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why black anodizing on stems?

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why black anodizing on stems?

Old 02-20-06, 03:13 PM
  #1  
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why black anodizing on stems?

Is this some kind of industry tradition? It's driving me nuts trying to find a non-black anodized threadless stem. I know they're out there, but never in my price range.

Anyway, I was just curious to see if there's a reason behind most stems being black.
 
Old 02-20-06, 03:26 PM
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Bugs me as well, not specifically stems, but bike components in general. I want SILVER!
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Old 02-20-06, 03:58 PM
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Find a Cinelli Groove stem. They're available in both silver and black, and look nice to boot.
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Old 02-20-06, 04:00 PM
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Eight colors to chose from.
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Old 02-20-06, 04:09 PM
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Anodizing prevents corrosion of aluminium, it's applied by electrolysis, so it's very cheap and covers completely. It can be colored, and you can also apply a hard anodize to increase surface hardness of aluminium.
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Old 02-20-06, 04:13 PM
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Price Point often has cheap silver stems.
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Old 02-20-06, 04:15 PM
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Black reduces glare from the sun. I prefer silver or colors.
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Old 02-20-06, 04:15 PM
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Shifty, it's the colouring that's the issue, not the process itself.

And my rack, for example, is simply painted black. I can scrape the paint off with a finger nail.
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Old 02-20-06, 04:15 PM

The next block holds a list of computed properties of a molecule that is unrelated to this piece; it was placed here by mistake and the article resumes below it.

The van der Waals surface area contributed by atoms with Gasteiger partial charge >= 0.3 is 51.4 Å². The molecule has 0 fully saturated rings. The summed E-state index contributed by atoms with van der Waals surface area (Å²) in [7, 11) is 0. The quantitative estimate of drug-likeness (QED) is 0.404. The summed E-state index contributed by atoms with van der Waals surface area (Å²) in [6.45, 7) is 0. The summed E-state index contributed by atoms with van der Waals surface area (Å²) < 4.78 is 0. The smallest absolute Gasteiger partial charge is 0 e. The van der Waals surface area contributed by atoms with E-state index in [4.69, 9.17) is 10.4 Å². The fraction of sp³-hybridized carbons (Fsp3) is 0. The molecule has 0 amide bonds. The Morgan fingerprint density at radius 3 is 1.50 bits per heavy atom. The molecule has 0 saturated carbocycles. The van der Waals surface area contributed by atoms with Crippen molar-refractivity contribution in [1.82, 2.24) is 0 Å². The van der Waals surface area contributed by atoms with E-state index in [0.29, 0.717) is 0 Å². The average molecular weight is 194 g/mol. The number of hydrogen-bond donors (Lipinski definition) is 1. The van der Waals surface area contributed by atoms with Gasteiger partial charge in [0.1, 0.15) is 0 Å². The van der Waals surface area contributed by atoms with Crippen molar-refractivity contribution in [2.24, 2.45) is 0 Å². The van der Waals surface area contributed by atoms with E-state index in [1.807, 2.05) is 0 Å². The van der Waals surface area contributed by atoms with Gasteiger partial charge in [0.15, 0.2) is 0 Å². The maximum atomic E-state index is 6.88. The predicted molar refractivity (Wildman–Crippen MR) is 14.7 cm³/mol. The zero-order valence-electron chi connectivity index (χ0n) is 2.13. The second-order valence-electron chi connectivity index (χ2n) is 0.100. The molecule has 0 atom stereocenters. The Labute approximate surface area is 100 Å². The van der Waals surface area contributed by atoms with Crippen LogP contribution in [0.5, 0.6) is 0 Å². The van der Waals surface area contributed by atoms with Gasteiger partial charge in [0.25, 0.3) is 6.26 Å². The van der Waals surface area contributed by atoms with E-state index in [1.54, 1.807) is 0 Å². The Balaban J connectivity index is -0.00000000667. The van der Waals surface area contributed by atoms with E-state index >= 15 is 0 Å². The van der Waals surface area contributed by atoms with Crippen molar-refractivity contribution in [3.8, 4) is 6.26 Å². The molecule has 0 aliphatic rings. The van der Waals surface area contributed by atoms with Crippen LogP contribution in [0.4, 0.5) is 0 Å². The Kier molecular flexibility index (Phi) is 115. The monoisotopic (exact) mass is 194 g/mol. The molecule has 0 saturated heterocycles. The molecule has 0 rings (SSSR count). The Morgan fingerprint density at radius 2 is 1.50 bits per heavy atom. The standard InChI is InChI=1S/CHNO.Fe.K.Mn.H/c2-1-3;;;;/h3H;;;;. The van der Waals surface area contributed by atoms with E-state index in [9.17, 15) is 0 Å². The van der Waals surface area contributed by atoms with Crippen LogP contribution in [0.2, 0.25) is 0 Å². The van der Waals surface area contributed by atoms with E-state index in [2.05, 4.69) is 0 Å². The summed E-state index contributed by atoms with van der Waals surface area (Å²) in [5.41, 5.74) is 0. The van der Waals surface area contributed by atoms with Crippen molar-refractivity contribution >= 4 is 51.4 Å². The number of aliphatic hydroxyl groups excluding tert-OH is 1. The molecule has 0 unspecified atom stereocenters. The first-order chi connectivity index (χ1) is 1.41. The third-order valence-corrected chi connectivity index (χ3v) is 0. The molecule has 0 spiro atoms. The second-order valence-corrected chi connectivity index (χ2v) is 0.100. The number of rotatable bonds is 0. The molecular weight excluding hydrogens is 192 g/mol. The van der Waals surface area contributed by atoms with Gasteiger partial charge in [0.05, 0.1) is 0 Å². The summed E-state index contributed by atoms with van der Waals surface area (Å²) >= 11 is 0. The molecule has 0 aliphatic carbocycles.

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Oh yeah, oven cleaner takes off anodizing.
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Old 02-20-06, 05:12 PM
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humm, I wonder how much it would cost to reanodize (if such a thing is possible) a black component to Red, or what ever color you wanted?

Steve W
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Old 02-20-06, 05:23 PM
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Originally Posted by mcoine
Oh yeah, oven cleaner takes off anodizing.
have you tried it? in this article, they call that an "old wives tale"

https://fixedgeargallery.com/articles/polishing/

how to really remove anodizing
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Old 02-20-06, 05:24 PM
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I think someone on Pinkbike.com was offering anodizing services for different bike parts. Not cheap.. but reasonable, don't remember any exact numbers.
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Old 02-20-06, 05:25 PM
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Originally Posted by Mentor58
humm, I wonder how much it would cost to reanodize (if such a thing is possible) a black component to Red, or what ever color you wanted?

Steve W
should be fairly cheap, assuming the company doing the work has the correct chemicals for the color you want. i've designed some custom furniture using aluminum and have annondized small (16) piece production runs for fairly large surfaces for small (like $200) cost. i've also used the hard, architectural grade, which costs more.

not sure what the process would be for taking color off, but a naked stem should be cheap, imho.
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Old 02-20-06, 06:14 PM
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Originally Posted by zip22
have you tried it? in this article, they call that an "old wives tale"

https://fixedgeargallery.com/articles/polishing/

how to really remove anodizing